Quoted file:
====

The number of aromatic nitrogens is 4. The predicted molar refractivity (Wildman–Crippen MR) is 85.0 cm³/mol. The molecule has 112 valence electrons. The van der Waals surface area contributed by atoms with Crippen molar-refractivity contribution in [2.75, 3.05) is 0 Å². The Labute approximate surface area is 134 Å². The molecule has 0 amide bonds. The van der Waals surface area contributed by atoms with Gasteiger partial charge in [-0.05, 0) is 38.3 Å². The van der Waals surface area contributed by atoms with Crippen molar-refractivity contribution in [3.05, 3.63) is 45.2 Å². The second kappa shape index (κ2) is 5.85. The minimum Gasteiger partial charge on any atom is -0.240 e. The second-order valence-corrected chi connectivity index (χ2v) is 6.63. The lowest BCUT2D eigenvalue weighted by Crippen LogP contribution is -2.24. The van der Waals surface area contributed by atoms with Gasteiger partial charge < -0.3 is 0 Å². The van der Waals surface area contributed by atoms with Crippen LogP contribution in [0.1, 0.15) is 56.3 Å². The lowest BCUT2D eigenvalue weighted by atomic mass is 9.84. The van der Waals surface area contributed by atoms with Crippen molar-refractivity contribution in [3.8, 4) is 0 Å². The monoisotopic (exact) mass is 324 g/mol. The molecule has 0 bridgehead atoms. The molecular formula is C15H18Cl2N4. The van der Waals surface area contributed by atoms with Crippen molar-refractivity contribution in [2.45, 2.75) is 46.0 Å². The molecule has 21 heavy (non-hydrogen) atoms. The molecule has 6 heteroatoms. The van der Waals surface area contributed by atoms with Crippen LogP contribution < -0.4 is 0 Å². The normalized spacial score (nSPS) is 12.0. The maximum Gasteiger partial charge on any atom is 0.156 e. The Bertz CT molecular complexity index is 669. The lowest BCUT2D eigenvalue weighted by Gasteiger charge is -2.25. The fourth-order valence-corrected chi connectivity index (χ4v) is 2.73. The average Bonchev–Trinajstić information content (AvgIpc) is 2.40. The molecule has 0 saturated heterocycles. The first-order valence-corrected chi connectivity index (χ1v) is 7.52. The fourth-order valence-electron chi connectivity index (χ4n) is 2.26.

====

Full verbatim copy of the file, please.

The number of aromatic nitrogens is 4. The predicted molar refractivity (Wildman–Crippen MR) is 85.0 cm³/mol. The molecule has 112 valence electrons. The van der Waals surface area contributed by atoms with Crippen molar-refractivity contribution in [2.75, 3.05) is 0 Å². The Labute approximate surface area is 134 Å². The molecule has 0 amide bonds. The van der Waals surface area contributed by atoms with Gasteiger partial charge in [-0.05, 0) is 38.3 Å². The van der Waals surface area contributed by atoms with Crippen molar-refractivity contribution in [3.05, 3.63) is 45.2 Å². The second kappa shape index (κ2) is 5.85. The minimum Gasteiger partial charge on any atom is -0.240 e. The second-order valence-corrected chi connectivity index (χ2v) is 6.63. The lowest BCUT2D eigenvalue weighted by Crippen LogP contribution is -2.24. The van der Waals surface area contributed by atoms with Gasteiger partial charge < -0.3 is 0 Å². The van der Waals surface area contributed by atoms with Crippen LogP contribution in [0.1, 0.15) is 56.3 Å². The lowest BCUT2D eigenvalue weighted by atomic mass is 9.84. The van der Waals surface area contributed by atoms with Crippen molar-refractivity contribution in [3.8, 4) is 0 Å². The monoisotopic (exact) mass is 324 g/mol. The molecule has 0 bridgehead atoms. The molecular formula is C15H18Cl2N4. The van der Waals surface area contributed by atoms with Crippen molar-refractivity contribution in [2.45, 2.75) is 46.0 Å². The molecule has 21 heavy (non-hydrogen) atoms. The molecule has 6 heteroatoms. The van der Waals surface area contributed by atoms with Crippen LogP contribution < -0.4 is 0 Å². The normalized spacial score (nSPS) is 12.0. The maximum Gasteiger partial charge on any atom is 0.156 e. The Bertz CT molecular complexity index is 669. The lowest BCUT2D eigenvalue weighted by Gasteiger charge is -2.25. The fourth-order valence-corrected chi connectivity index (χ4v) is 2.73. The average Bonchev–Trinajstić information content (AvgIpc) is 2.40. The molecule has 0 saturated heterocycles. The first-order valence-corrected chi connectivity index (χ1v) is 7.52. The fourth-order valence-electron chi connectivity index (χ4n) is 2.26.